25297Re: American Light Infantry
- Jun 1, 2005Dave,
Thanks for the prompt reply, very helpful.
--- In WarOf1812@yahoogroups.com, "md5_yager" <md5_yager@y...> wrote:
> I'd hazard that an answer to your question could almost fill a
> book. But to take a very general overview, here are some personal
> As for light infantry companies in regular US regiments, I'll
> that for rep's/historians of those recreated units.
> As for State militias up to the War of 1812, I offer some
> observations from personal study. The short answer is that
> one could make a claim that all of the state militias were "light"
> infantry, in that their military training (drill, maneuver
> evolutions, etc.), where there was any, was never on a par with
> regular infantry. State militia service traced back to the
> colonial periods, being a requirement for able-bodied males in the
> designated age range, which varied over time, but often from 16-
> For the vast majority, this meant nothing more than being a name
> the company commander's muster role, and maybe showing up at
> infrequent drills.
> Virginia for a time used militia districts to determine who was in
> company, based on census location. The numbers I have seen in
> Virginia the post-RevWar period suggested a variable 60-80 men per
> company. If a militia draft occurred, it usually did not mean
> everyone reported due to hardship that would result in agrarian
> culture. Attempts were made to get enough of the company to
> volunteer, to meet quotas. And there was a process for substitutes.
> No companies in southwest Virginia or western North Carolina, for
> example were designated 'light infantry', since many of these were
> (for historical and weapons reasons) designated rifle companies.
> was economical, as a hunting frock was often the official State
> uniform. And it capitalized on long-standing familiarity with
> and hunting dress. (I know some may think this sounds like its
> Davy Crockett movie script, but know that there were small Indian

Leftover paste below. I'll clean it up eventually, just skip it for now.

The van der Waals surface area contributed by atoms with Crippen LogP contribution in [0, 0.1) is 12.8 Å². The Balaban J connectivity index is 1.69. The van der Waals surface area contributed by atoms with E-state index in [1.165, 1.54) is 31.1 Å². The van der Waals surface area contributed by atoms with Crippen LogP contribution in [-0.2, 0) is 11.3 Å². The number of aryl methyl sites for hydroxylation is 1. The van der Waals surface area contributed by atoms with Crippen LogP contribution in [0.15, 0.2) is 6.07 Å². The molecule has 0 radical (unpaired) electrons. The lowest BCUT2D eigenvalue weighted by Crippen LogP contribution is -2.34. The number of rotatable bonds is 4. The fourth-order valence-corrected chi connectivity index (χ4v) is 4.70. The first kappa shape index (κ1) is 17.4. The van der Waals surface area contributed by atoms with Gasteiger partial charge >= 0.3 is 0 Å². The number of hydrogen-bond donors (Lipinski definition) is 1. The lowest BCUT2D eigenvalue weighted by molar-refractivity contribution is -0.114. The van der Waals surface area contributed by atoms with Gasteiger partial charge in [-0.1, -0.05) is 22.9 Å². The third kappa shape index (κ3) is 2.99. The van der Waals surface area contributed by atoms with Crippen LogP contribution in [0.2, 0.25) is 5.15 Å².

> party raids in east Tennessee, albeit infrequent, into the mid
> In most areas, it appears that men were also free to constitute
> own independent, uniformed companies. Incredibly, there was no
> fear or shock at the sight of organized groups of men carrying and
> drilling with guns in public in those times. People actually
> it. But I digress... Uniformed companies could be found in
> Maryland, and some other cities. Maryland had companies which
> retained the name "Light Infantry" from the RevWar period right up
> the time of the War of 1812. Baltimore also had a
> company. (you Prussian fans spelled it as "Jager" or "Jaeger"). At
> the battle of North Point, Baltimore, Maryland in 1814, historical
> records show they functioned as skirmishers, although evidently
> with muskets. There was a independent, uniformed "First Baltimore
> Light Infantry Company" at the same battle, that traced back to
> Revolutionary War. But I have not yet seen evidence they fought
> independently from other line infantry companies in the 5th
> Maryland Militia they were attached to. Local military commanders
> attached rifle units to at least a couple of the infantry
> at that battle. But organizationally, a Rifle Battalion was a
> separate entity.
> ... This only gives a few details about variation from State to
> State, and within each State. (As I said, you could fill a small
> book.) US law mandated State militias, but their organization,
> uniforms, training, and fighting quality was a
> quilt'. The War of 1812 certainly brought to light many of the
> organizational and political management problems of the US
> relying on augmenting US forces with State militias.
> Dave Welch
> Sadtler's Baltimore Yagers Company
> 5th Reg't, Maryland Militia
> --- In WarOf1812@yahoogroups.com, "dan_055" <dan_055@y...> wrote:
> > This may be a dumb question, but did the American
> > regular regiments have light companies? How about
> > the State or militia regiments?
> > If not, what happened to all the light infantry
> > made famous during the revolution?
> > Thanks,
> > Dan
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